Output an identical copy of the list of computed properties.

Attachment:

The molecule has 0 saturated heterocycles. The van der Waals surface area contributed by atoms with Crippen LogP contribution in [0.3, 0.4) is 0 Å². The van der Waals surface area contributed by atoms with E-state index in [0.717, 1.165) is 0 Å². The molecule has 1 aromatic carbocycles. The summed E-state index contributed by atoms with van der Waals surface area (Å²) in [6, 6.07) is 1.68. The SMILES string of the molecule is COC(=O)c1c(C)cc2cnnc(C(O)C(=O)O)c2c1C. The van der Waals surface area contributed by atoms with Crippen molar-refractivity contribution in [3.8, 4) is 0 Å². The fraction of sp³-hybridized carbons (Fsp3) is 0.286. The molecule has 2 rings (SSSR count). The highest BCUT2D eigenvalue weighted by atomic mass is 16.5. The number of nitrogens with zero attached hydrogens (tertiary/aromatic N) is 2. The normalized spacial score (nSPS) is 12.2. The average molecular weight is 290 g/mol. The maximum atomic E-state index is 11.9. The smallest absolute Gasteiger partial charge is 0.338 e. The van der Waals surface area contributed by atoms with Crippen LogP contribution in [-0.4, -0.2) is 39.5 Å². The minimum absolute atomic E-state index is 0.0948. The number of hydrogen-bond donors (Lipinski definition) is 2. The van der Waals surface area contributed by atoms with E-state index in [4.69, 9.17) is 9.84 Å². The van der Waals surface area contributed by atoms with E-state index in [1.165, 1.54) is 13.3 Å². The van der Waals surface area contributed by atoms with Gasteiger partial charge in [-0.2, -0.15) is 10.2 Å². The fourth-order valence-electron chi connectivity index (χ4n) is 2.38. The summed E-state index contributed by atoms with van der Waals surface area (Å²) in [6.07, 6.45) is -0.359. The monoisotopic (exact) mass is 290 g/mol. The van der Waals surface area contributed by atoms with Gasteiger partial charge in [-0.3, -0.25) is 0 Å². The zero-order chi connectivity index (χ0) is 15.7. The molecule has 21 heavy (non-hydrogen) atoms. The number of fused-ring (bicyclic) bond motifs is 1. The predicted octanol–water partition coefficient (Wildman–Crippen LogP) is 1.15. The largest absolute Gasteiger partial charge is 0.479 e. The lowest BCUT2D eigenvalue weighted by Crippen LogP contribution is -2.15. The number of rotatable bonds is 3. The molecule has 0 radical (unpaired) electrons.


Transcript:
The molecule has 0 saturated heterocycles. The van der Waals surface area contributed by atoms with Crippen LogP contribution in [0.3, 0.4) is 0 Å². The van der Waals surface area contributed by atoms with E-state index in [0.717, 1.165) is 0 Å². The molecule has 1 aromatic carbocycles. The summed E-state index contributed by atoms with van der Waals surface area (Å²) in [6, 6.07) is 1.68. The SMILES string of the molecule is COC(=O)c1c(C)cc2cnnc(C(O)C(=O)O)c2c1C. The van der Waals surface area contributed by atoms with Crippen molar-refractivity contribution in [3.8, 4) is 0 Å². The fraction of sp³-hybridized carbons (Fsp3) is 0.286. The molecule has 2 rings (SSSR count). The highest BCUT2D eigenvalue weighted by atomic mass is 16.5. The number of nitrogens with zero attached hydrogens (tertiary/aromatic N) is 2. The normalized spacial score (nSPS) is 12.2. The average molecular weight is 290 g/mol. The maximum atomic E-state index is 11.9. The smallest absolute Gasteiger partial charge is 0.338 e. The van der Waals surface area contributed by atoms with Crippen LogP contribution in [-0.4, -0.2) is 39.5 Å². The minimum absolute atomic E-state index is 0.0948. The number of hydrogen-bond donors (Lipinski definition) is 2. The van der Waals surface area contributed by atoms with E-state index in [4.69, 9.17) is 9.84 Å². The van der Waals surface area contributed by atoms with E-state index in [1.165, 1.54) is 13.3 Å². The van der Waals surface area contributed by atoms with Gasteiger partial charge in [-0.2, -0.15) is 10.2 Å². The fourth-order valence-electron chi connectivity index (χ4n) is 2.38. The summed E-state index contributed by atoms with van der Waals surface area (Å²) in [6.07, 6.45) is -0.359. The monoisotopic (exact) mass is 290 g/mol. The van der Waals surface area contributed by atoms with Gasteiger partial charge in [-0.3, -0.25) is 0 Å². The zero-order chi connectivity index (χ0) is 15.7. The molecule has 21 heavy (non-hydrogen) atoms. The number of fused-ring (bicyclic) bond motifs is 1. The predicted octanol–water partition coefficient (Wildman–Crippen LogP) is 1.15. The largest absolute Gasteiger partial charge is 0.479 e. The lowest BCUT2D eigenvalue weighted by Crippen LogP contribution is -2.15. The number of rotatable bonds is 3. The molecule has 0 radical (unpaired) electrons.